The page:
• Perimeter protection is generally understood to include devices activated by intrusion or forcible attack upon the security perimeter. All openings in the fabric of the building, such as doors, windows, skylights and ventilation shafts (including those giving access from adjacent accommodation outside the museum area) need to be covered. The alarm company will take environmental factors into account, but where possible the earliest notification of an attack on the perimeter should be signalled. If the system only detects once the perimeter has been breached then valuable time will have been lost.

  • Trap protection is used to describe those devices activated once the intruder is within the perimeter. This form of detection relies upon the identification of movement and/or body heat. Modern dual technology detectors rely on the identification of both before an alarm is signalled. Although these units are more expensive they are more reliable and subject to fewer false activations.

A combination of these two approaches is usually the most effective way of providing the required standard of security. Given the emphasis above on the need for a physically strong perimeter, then perimeter protection is of primary importance.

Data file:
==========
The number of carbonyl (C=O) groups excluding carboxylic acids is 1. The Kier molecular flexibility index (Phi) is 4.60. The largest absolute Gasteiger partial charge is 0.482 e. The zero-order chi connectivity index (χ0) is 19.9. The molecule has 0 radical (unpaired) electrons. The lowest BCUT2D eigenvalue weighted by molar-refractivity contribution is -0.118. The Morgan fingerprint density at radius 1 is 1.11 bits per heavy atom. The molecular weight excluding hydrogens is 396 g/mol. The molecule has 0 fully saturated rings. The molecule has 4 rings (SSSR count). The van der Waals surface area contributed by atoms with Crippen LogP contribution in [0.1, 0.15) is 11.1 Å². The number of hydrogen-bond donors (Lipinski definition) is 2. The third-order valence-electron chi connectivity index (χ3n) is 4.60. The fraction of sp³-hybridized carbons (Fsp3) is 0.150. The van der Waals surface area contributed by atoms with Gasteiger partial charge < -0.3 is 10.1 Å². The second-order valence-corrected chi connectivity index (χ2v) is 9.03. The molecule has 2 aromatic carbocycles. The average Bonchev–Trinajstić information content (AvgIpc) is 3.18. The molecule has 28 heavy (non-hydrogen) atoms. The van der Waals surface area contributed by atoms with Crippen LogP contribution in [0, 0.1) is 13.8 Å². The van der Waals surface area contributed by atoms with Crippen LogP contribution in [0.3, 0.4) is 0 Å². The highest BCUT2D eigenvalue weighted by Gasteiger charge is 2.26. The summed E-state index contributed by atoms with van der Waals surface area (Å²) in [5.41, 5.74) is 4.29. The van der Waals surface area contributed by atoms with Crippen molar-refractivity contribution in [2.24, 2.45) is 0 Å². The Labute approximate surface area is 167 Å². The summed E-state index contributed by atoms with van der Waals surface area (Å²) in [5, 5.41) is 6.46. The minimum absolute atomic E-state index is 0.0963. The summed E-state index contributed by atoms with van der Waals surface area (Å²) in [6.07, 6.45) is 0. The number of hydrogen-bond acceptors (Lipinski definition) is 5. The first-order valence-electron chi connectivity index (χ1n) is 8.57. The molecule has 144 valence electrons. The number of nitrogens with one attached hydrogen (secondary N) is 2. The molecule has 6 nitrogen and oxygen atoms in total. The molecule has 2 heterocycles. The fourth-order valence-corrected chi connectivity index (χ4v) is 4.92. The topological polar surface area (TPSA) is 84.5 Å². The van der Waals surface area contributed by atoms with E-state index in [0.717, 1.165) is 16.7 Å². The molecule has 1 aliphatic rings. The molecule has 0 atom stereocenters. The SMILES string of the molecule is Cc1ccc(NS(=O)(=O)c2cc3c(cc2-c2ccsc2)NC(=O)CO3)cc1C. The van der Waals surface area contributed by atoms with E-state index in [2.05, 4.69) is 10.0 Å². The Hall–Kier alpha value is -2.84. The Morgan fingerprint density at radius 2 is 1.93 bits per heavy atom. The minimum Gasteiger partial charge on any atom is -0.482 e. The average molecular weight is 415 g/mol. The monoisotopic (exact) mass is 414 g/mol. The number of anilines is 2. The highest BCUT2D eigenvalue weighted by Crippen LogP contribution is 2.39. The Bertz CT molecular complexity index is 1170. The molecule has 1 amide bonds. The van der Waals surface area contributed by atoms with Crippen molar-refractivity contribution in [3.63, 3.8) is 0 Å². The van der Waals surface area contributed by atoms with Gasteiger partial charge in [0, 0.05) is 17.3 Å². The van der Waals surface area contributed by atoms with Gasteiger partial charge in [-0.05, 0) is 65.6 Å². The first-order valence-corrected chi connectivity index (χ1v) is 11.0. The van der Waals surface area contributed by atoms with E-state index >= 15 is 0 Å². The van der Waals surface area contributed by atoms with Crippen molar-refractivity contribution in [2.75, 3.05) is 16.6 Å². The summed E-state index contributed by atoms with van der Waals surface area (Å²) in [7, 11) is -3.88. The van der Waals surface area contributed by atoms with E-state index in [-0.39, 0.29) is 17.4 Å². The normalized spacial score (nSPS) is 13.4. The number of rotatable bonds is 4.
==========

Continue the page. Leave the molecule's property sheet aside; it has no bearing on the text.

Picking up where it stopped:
The Police Response

For many years the Police Service has been struggling to manage the ever increasing number of false calls generated by automatic intruder alarm systems. Over 90 of the calls relayed to the Police do not result from a criminal act but from wrong setting or un- setting of the system by the user, defective or inappropriate equipment, or line faults. The Association of Chief Police Officers (ACPO) has therefore devised a policy for the management of alarm systems to reduce the waste of valuable police resources. It seems likely that in due course all UK forces will apply most of the principles set out in the policy, but the means for doing so is likely to vary locally. The new policy requires that systems and alarm companies' control rooms and practices must comply with the standards set by the National Approval Council for Security Systems (NACOSS).

  • If all the standards are met, the Police will undertake to provide what they have defined as a Level 1 or Immediate Response.
  • If the standards are not met, or there is an unacceptable false call rate, then the response is likely to be downgraded to Level 2 (as police resources against demands permit) or no attendance at all.
  • It is essential for a museum or art gallery to have an intruder system and alarm company which meet the NACOSS and ACPO standards for immediate response.
  • Properly designed and maintained modern systems, operated by staff who have been fully trained in their use, should not be the subject of false calls. Although in the past MGC security advisers have helped to negotiate with police forces to restore their response to systems that have generated too many false calls, under the new policy this will be difficult to achieve.

Users must require their alarm companies to identify the cause of false activations at an early stage and insist very firmly on receiving the quality of service specified in their contract. Those responsible are strongly advised to consult with their alarm company and local police crime prevention officers to ensure that their systems meet the required standards.